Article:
As reported yesterday, the Joint Legislative Committee on Administrative Rules (JLCAR) voted to preliminarily object to the so called Learn Everywhere rules submitted by Education Commissioner Edelblut and narrowly approved by the State Board of Education. The committee cited 8 reasons for their objection in a letter to the State Board of Education.
Sen. Jay Kahn, a member of the Joint Legislative Committee on Administrative Rules (JLCAR) stated that “the Committee is required to determine if proposed rules are consistent with legislative intent and can be implemented without conflict with other state laws or rules. Specifically, a Department or Board of Education can’t use rules to change statutes and there can’t be conflicting rules. The Department needs to reconcile these concerns. The Department can’t assume authority for curriculum approval that by statute is provided to school districts. State statutes says that the Department and Board of Education set standards; school districts are responsible for curriculum approval for their students. State law and education rules are currently aligned on this. Current wording of proposed Education Rules on Learn Everywhere gives authority to the State Board that doesn’t exist in state law. I look forward to the Department and Board of Education’s response to these preliminary objections.”
Summarized below, the Committee’s preliminary objection was based on their determination that:
- The statutory intent of current education laws in New Hampshire was to create a bifurcated system where the Board of Education mandates the minimum standards for graduation, and the local school districts maintain the specific curriculum which dictates the credit needed for those minimum standards for graduation. The proposed rule, in requiring a school district to accept completion certificates for up to 1/3 of graduation credits from a Learn Everywhere Program, violates the statutes because it requires the school district to grant credit for curriculum it has not approved;
- Learn Everywhere rules are contrary to legislative intent to the extent that the rules violate the overall purpose of the current statute that delegates to school districts responsibility for the specific curriculum for which credit is granted;
- Learn Everywhere rules are beyond the State Board of Educations’s authority because current law does not give the Board the authority to require a school district to grant credit for programs or courses when the school district did not itself approve the curriculum;
- Learn Everywhere rules are contrary to the public interest because they conflict with other existing rules creating a situation where the Learn Everywhere cannot be uniformly applied because a school district must at the same time approve a curriculum before granting credit and yet grant credit for that same curriculum without approving it first;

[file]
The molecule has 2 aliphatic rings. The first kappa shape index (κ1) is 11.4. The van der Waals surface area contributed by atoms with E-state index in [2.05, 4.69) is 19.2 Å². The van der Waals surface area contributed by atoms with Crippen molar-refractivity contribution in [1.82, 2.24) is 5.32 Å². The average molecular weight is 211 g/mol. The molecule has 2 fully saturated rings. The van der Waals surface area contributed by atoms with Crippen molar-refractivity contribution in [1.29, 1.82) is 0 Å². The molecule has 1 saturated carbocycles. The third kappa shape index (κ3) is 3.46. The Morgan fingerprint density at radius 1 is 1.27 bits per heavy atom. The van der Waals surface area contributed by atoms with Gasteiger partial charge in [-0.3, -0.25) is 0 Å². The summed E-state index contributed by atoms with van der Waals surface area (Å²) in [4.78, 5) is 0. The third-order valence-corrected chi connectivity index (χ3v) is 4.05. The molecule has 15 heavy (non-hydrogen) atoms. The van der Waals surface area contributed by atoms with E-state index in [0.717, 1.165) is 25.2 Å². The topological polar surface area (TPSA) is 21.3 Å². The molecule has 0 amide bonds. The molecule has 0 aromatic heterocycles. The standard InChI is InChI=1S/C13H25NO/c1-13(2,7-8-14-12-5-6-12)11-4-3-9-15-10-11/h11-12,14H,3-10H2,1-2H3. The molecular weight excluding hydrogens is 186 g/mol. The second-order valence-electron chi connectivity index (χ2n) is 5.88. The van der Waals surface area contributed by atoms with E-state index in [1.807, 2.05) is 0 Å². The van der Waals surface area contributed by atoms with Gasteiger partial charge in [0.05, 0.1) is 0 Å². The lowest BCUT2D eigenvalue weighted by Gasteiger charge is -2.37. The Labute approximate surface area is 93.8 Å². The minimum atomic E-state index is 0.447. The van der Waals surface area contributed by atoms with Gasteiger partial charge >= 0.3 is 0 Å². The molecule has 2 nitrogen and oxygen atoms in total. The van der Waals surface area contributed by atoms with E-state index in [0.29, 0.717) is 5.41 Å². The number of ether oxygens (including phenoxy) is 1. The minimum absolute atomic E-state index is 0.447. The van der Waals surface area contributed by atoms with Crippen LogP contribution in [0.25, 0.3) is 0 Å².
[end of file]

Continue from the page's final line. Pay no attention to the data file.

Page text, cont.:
- Learn Everywhere rules are contrary to the public interest because they conflict with other existing rules regarding the requirement that staff assigned to alternative programs meet the same certification requirements as staff assigned to standard schools. The conflict creates a situation where school districts would be accepting credit from a program without knowledge of the teacher’s credentials;
- Learn Everywhere rules are contrary to the public interest because they do not account for how a school district is to apply credit that it is required to grant if a student has already fulfilled that credit area;
- Learn Everywhere rules are contrary to the public interest because they allow for complaints to be submitted to the Department of Education but exclude complaints that might be made regarding student safety from bullying, harassment, or abuse, because the program is not required to have the grievance policy required by Ed 403.0l(a)(2)o.; and
- Learn Everywhere rules are contrary to the public interest because students under IEPs who do not receive graduation credit would be excluded from receiving credit under the Learn Everywhere Program.
The Department of Education now has three options open to it: 1) amend the rules based on the objections, 2) explain why it has not amended the rules, or 3) withdraw the rules entirely. The Department can submit a revised version of the rules, and the Committee will take a second look. During this process, the entire proposal is put on hold. The DOE has up to 45 days to follow one of these courses of action.
After the department submits a response or amended proposal, the Committee will review the changes, and can issue a “final objection” if there are unresolved issues with the amended proposal.
A final objection does not kill the entire proposal, but only the element(s) that receive a final objection: the department may still adopt the part(s) of the rules that receive approval.
The department only gets one chance to revise the proposed rule. They may, however, restart the rulemaking process with the same rule.